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Walking through a Model

Imagine shrinking into a tiny person and jumping into your computer to check out (or show off) your 3D models.

That’s basically what SketchUp’s walkthrough tools enable you to do. But instead of altering your entire body composition, you just click a few tools — namely the Position Camera, Look Around, and Walk tools.

Tip: Remember that SketchUp uses the metaphor of a camera to change how you see your model.

Here’s how each tool enables you to tour your model:

  • The Position Camera tool () enables you to view your model at a specific height relative to the surface of your model. That height is meant to reflect a person’s eye height, and you can adjust it to any height you like.
  • The Look Around tool () enables you to move the camera from side to side, sort of like turning your head.
  • The Walk tool () moves SketchUp’s camera forward or turns it in different directions, which simulates how your model looks from eye height.

Because all these tools are related, you find them clustered in the following parts of the SketchUp interface:

  • Camera menu
  • Camera toolbar (Microsoft Windows)
  • Large Tool Set

Tip: Before you start exploring your model, know that the walkthrough tools work best when SketchUp’s camera has a wide field of view. For details about changing your field of view, see Viewing a Model.

In the following sections, you find videos that demonstrate how the walkthrough tools work and steps with detailed explanations of how to use each tool.

Table of Contents
  1. Positioning the camera
  2. Looking around your model
  3. Walking through a model

Positioning the camera

You can position the camera using one of two methods:

  • Place the camera at eye-level above a specific point (5’ 6" above that point by default).
  • Place the camera at a specific point, facing a specific direction.

In the following video, you see how to use both methods.

To position the camera a specific point, follow these steps:

  1. Select the Position Camera tool ().
  2. Click a point in your model, and SketchUp places the camera’s point of view at 5’ 6" directly above the point you click.
  3. (Optional) If you want to make the eye height taller or shorter, enter a new value and press Enter. Remember that Measurements box is ready to accept a value; you don’t need to click in the box before you type a value.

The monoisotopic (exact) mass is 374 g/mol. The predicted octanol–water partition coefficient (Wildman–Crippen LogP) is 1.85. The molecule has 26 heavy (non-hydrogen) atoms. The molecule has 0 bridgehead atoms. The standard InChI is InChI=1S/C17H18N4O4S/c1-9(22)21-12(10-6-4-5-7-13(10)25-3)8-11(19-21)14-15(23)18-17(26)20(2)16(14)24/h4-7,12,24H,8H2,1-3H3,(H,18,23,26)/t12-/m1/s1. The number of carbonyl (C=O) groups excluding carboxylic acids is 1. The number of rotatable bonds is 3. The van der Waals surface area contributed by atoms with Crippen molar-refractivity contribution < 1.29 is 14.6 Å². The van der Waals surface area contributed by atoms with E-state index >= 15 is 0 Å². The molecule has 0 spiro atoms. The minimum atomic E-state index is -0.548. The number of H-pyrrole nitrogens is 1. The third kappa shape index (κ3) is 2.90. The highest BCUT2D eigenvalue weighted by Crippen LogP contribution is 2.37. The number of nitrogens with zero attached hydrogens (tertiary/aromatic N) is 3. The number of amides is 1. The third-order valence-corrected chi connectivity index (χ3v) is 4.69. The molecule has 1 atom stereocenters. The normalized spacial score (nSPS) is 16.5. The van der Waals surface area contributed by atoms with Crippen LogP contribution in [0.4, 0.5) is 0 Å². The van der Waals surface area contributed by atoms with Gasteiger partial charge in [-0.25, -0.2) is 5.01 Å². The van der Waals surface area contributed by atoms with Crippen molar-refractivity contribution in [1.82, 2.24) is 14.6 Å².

After you place your camera, SketchUp automatically switches to the Look Around tool (). Basically, you just click and drag the cursor in the direction you want to look, but the next section, Looking around your model explains the details.

If you follow the preceding steps, the camera by default looks due north, which is the top of the screen in SketchUp-land. If you want the camera to look at a specific object or in a specific direction within your model, position the camera by following these steps:

  1. Select the Position Camera tool ().
  2. Click and hold the mouse where you want to position the camera.
  3. Drag the cursor to the point or object that you want the camera to display.
  4. (Optional) Type a new eye height in the Measurements box and press Enter.

Looking around your model

If you position SketchUp’s camera with the Position Camera tool, then SketchUp automatically activates the Look Around tool (). You can also activate the Look Around tool by selecting the tool itself.

The Look Around tool’s cursor looks like an eye, to emphasize that it’s simulating looking around a model at eye height. When you’re in the Look Around tool, the Measurements box is ready to accept an Eye Height value anytime. Just type a value and press Enter. Note that the value you type is relative to the ground plane, not a surface in your model.

To do some actual looking around, click and drag the Look Around cursor left, right, up, or down — whichever way you’d like to turn your simulated head.

Walking through a model

The bad news is that walking through your model isn’t actual exercise. But everything else about the Walk tool is pretty awesome!

In the following video, you see the Walk tool in action, and the video is a nice introduction to how the tool works.

Here’s the, uh, step-by-step for walking through your model:

  1. Select the Walk tool (). The cursor changes to a pair of shoes.
  2. Click and drag the cursor to start walking. A small crosshair appears where you click, and the farther you walk from the crosshair, the faster you walk. You can also control your speed with modifier keys, outlined in the following table.
  3. Move the cursor up, down, left, or right to move through your model. You can go up and down inclines or stairs while maintaining eye height. However, by default, collision detection is turned on, so you can’t walk through walls; override collision detection with a modifier key.

Tip: Want to stop and look around during your walk? If you’re using the recommended scroll-wheel, two-button mouse, looking around is easy. When you’re using the Walk tool, click and hold your scroll wheel to temporarily switch to the Look Around tool.
To Do This Microsoft Windows Modifier Key Mac OS X Modifier Key
Move up or down (instead of backward and forward) Shift Shift
Run instead of walk Ctrl Option
Walk through walls (that is, disable collision detection) Alt Alt

Note: When you’re using the Walk tool, the Measurements box indicates the eye height relative to the ground plane. You can override this height at this time by typing a new value and pressing Enter. However, because the Walk tool maintains a consistent camera height as you walk, relative to the model surface, you shouldn’t need to enter a new Eye Height value as you walk around.

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